Common Foot Problems in Runners

Common Foot Problems in Runners

Written by: Tao Schencks - Updated

Chances are, that as you are reading this article, you are one of the millions of runners and joggers who take to the streets every day.

Whether you do it for fun, for relieving stress or just for the health benefits, running is very good for you - there is no doubt about that.

However, like any sporting activity, running can lead to foot problems and injuries.

Luckily, these are all treatable and even preventable too.

Let's look at the most common foot injuries you can get from running.

Heel pain after running.

Over 2 million people will get heel pain each year, making it one of the more popular injuries, with running being one of the top causes.

The problem with heel pain is that it is usually an underlying issue that could be plantar fasciitis, where the plantar fascia tissue that stretches from the heel to the ball of your foot becomes damaged and inflamed.

The pain usually occurs around the heel area and often is felt first thing in the morning or after you have been resting for some time.

Running with this is possible, and you will most likely feel the pain at the beginning of the run, but as you train the plantar tissue will become stretched, and the pain will lessen.

However, after you have run and had a rest, it will come back with a vengeance.

I have researched the best ways to address heel pain after you have run:

1. Stop exercising.

Running with heel pain can be the worst thing you can do.

Although you might not feel the pain when you are running (after a while) you are just doing more damage to the tissue and you will regret it later.

Conditions like plantar fasciitis will heal if you see a podiatrist and follow their recommendations, but if you continue to run, you risk making the pain much worse and the recovery times much longer.  I know that this might be the hardest thing for a runner to do, but resting your feet is the best medicine for painful heels.

Take at least a week off from any exercise that involves weight bearing down on your feet (running, football etc).

If you must exercise, try something with less stressful impact, such as swimming or yoga.

2. Ice, ice baby!

Ice is a great treatment for heel pain and should be used to help reduce any swelling or inflammation if you have heel pain after running.

You can either use a gel ice pack, which are available from many places or online, or use a bag of frozen vegetables wrapped in a towel if you have nothing else to use.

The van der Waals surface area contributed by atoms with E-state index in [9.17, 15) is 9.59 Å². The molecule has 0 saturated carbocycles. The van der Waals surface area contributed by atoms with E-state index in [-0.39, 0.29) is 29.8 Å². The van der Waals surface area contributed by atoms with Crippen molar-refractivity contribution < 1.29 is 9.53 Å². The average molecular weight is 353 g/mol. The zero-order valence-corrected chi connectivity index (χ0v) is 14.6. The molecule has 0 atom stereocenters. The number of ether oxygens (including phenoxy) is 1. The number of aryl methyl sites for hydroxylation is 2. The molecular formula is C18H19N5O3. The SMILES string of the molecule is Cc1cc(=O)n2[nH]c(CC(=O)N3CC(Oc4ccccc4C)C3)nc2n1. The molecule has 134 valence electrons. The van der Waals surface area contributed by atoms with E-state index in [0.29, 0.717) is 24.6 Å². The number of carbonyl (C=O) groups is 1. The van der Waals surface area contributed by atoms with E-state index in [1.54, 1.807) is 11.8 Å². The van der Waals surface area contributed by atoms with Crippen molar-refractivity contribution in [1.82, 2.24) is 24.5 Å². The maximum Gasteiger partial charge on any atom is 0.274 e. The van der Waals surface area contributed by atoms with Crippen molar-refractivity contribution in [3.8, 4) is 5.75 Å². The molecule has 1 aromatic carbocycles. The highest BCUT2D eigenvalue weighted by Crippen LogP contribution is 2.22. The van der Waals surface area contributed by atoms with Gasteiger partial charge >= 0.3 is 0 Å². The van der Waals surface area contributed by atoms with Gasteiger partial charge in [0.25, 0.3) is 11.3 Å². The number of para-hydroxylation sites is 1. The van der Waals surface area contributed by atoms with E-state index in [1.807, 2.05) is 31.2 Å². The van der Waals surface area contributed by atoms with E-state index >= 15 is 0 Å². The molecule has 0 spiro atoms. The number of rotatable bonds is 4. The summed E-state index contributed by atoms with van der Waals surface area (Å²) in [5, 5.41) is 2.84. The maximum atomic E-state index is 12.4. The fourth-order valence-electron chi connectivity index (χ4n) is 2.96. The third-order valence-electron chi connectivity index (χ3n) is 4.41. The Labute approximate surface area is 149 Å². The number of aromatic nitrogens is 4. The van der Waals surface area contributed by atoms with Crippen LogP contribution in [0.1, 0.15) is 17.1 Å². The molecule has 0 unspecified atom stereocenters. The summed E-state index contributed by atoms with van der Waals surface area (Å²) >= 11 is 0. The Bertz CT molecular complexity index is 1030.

The ice will help keep the pain from getting any worse and will help speed your recovery time too.  Another great tip is to use a frozen plastic bottle of water which you can roll under your foot to relieve any pain. This is also great because it is free 🙂

This video shows how to use a pack to properly ice your foot:

Click here to see a great foot ice pack on Amazon.

3. Massage your feet and heels.

You can use your hands to massage the area of your heel affected by the pain, but there are products that are better that just doing it yourself.

Pedi rollers and foot massage balls are excellent as you can roll your foot over them when they are on the floor, directing the massage to the right place.  Some of these products can also be used by putting them in the refrigerator first or heating them in warm water to add an extra level of pain relief.

These products really are the unsung heroes of helping reduce heel pain after running and should be used as soon as possible after your exercise.  If you can't afford a proper massage product, a tennis ball rolled under the sole of your foot will give a similar effect.

4. Stretching helps too.

You probably already have a routine of stretches to do before running and stretches and exercises for after running anyway (well all do that.. right?) but adding a few more specific stretches to your routine will help decrease any heel pain problems.

Tight calf muscles and heel pain are linked, so making sure you give some extra focus to stretching these muscles will help.  You can also do some simple rotations of the feet and pointing the toes up and down.

For extra benefit, perform some toe stretches by sitting with one leg crossed over the other and pulling back your toes so you can feel the stretch across the sole of your foot.  This simple exercise is great for treating plantar fasciitis related heel pains.

If you can touch your toes, try doing the toe stretch at the same time and you will be stretching your calves and fascia at the same time.

Achilles tendinitis.

Achilles tendinitis is a pain that starts at the back of your heel and up into your calf muscle.

When you are running, tendinitis pain can be very sharp and stabbing, but you will also feel the problem when you are resting, which is most likely to be a dull aching pain.

Also, like plantar fasciitis, the pain will be the worse first thing in the morning when you step out of bed, or after resting for long periods.

If you plan to run with this injury, you will have to put up with pain in your heel to begin with, which may reduce during the run.

You will also find that running uphill or taking stairs is especially painful when you have Achilles tendinitis.

Heel Spurs.

A heel spur is quite a generic term that people use for painful heels and feet, but it is a specific problem.

A small calcaneus lump of bone can form at the back of the heel, usually in patients that suffer from Plantar Fasciitis or similar problems.

The lump can be very painful to walk with, and your doctor will be able to identify that it exists by using X-ray.